Sunday, June 26, 2011

The Treatment for Financial Contagion is Disclosure

The Economist magazine ran an interesting article on the Greek debt situation and contagion.  It supports this blog's conclusion that the only sure cure for financial contagion is disclosure.
CONTAGIOUS diseases are usually dealt with by isolating the patient, lest he infect anyone else, and then by trying to treat the illness. Isolation is not always possible with physical ailments; with financial ills, it almost never is.
Actually, the equivalent of isolation can be achieved if there is disclosure of all useful, relevant information in an appropriate, timely manner.

Under the FDR Framework, investors know that under the principle of caveat emptor (buyer beware) they are the beneficiaries of any gains and the bearer of any losses.  As a result, investors have an incentive to use disclosure to adjust their exposure to financial risk.  It is the adjustment of their exposure that creates the financial equivalent of isolation.
With the Greek government perilously close to default, investors and policymakers are wondering whether European banks have caught something nasty. Many are comparing the choices facing the euro zone and the IMF to those faced by the American Treasury and the Federal Reserve in the days before Lehman Brothers collapsed in 2008, causing a seizure in the global financial system.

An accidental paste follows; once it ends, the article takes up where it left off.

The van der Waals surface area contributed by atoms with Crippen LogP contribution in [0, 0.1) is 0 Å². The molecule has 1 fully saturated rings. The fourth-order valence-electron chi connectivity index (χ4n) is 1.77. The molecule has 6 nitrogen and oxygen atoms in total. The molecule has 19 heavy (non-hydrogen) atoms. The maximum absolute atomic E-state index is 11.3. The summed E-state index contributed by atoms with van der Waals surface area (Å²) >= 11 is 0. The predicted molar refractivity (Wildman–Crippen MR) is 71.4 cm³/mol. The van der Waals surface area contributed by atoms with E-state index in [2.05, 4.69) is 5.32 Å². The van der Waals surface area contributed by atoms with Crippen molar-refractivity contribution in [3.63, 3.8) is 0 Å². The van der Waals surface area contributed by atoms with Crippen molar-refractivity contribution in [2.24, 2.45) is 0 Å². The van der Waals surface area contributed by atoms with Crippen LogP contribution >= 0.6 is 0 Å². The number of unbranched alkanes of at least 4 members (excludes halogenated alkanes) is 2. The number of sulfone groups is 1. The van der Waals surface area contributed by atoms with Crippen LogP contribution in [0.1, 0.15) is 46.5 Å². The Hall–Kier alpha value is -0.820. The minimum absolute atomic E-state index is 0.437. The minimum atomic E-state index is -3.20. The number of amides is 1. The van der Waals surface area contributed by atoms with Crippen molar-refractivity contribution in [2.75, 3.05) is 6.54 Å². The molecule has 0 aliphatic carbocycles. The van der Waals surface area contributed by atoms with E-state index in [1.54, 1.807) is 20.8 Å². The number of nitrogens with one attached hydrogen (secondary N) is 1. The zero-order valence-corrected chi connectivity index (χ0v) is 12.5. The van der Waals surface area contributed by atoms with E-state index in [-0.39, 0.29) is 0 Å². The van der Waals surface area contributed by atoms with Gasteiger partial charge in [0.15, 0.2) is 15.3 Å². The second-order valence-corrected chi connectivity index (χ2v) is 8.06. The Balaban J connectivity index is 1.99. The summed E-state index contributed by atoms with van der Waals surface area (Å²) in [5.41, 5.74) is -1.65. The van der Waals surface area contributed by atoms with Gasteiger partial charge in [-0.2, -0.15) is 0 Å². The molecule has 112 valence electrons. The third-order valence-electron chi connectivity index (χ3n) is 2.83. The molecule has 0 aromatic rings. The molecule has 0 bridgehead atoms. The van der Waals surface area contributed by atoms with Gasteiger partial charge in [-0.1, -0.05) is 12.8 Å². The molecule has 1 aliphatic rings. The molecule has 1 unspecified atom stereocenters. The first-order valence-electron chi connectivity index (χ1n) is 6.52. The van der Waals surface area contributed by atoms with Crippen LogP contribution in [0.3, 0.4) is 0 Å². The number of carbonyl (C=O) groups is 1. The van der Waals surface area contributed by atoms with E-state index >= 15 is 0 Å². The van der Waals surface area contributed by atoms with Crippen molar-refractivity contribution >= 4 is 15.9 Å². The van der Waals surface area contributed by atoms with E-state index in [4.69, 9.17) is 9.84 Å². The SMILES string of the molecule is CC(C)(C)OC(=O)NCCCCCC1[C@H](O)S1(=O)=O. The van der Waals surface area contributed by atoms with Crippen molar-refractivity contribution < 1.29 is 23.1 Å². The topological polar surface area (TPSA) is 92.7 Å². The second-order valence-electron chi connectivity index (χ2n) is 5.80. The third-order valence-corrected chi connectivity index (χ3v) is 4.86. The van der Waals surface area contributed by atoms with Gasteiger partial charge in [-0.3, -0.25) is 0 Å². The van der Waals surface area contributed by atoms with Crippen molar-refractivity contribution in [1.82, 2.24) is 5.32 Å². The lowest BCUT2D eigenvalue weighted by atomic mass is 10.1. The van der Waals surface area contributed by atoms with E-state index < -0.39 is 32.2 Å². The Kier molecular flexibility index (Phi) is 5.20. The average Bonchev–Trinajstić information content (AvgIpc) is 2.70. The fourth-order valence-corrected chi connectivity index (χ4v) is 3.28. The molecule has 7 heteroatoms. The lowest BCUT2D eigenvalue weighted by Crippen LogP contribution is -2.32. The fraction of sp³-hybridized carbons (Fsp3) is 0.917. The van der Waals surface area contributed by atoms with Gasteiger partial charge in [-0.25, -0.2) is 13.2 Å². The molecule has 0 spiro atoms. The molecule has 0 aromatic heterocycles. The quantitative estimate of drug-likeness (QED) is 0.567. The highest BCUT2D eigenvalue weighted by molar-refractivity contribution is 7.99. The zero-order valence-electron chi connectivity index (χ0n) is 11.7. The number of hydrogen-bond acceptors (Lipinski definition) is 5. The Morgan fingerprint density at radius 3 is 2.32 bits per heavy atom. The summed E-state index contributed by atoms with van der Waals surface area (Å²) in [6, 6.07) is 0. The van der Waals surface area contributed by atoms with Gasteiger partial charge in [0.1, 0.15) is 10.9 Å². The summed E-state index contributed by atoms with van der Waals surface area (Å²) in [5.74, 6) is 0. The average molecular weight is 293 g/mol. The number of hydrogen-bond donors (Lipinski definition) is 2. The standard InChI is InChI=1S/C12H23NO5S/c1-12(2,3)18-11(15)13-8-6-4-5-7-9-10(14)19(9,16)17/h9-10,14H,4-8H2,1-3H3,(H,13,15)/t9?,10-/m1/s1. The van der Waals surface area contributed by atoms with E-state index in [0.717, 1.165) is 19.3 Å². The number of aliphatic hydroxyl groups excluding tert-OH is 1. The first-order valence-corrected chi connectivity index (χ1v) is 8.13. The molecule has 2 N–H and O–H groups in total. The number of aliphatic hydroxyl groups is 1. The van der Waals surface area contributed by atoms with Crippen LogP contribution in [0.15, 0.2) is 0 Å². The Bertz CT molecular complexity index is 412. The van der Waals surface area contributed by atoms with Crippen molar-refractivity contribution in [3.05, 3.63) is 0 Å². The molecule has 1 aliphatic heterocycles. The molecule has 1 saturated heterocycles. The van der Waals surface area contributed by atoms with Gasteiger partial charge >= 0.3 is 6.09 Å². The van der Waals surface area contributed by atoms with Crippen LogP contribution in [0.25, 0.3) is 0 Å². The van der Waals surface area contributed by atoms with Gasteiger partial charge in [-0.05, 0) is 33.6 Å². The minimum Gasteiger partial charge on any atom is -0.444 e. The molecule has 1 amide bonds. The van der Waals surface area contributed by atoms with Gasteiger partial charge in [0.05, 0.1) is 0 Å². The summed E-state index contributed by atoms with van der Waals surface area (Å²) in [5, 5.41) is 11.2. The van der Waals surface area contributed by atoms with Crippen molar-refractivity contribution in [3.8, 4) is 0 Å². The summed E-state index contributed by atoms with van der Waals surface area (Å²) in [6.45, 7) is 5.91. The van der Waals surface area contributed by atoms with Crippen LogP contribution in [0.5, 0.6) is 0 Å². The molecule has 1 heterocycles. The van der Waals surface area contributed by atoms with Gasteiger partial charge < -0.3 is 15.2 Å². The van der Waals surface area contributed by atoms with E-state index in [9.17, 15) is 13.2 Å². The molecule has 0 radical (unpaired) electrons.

The comparison is not exact. The Greek government owes more than €300 billion ($435 billion); Lehman’s balance-sheet before its failure was $613 billion. The chief difference, though, lies in complexity rather than in scale. Wall Street’s fourth-largest investment bank was at the centre of tens of thousands of interconnected trades that were hidden from view and difficult to value. Its fall caused panic because others in the markets had no way of knowing who the counterparties to its trades were and whether Lehman owed them so much that they too might fail.  
That ought not to be true of Greece. It has far fewer creditors: two-thirds of its debt is probably held by about 30 institutions. And whereas Lehman’s exposures were hidden from public view, Greece’s are largely out in the open and are also reasonably easy to value. The more light has been shone into the dark vaults of banks holding Greek government debt over the past year, the more markets have been reassured that few, if any, foreign banks are dangerously exposed.
The chief difference lies in disclosure and not complexity.  Lehman's exposures were hidden from public view and therefore no one knew who was solvent and who was insolvent.

There is much more information available about the exposure to Greek government debt.  However, regulators and the markets still do not know where the real exposure to losses on Greek debt lies.  David Cameron and Mervyn King have said that banks should be required to publicly disclose their exposure, including their hedges.
... Holdings of bonds do not tell the full story of banks’ exposure to Greek government debt. By buying credit-default swaps (CDSs), which are essentially insurance policies against a default, banks are likely to have shifted some risk to insurers or investment funds that are less important to the financial system as a whole. Some banks, however, will have sold CDSs.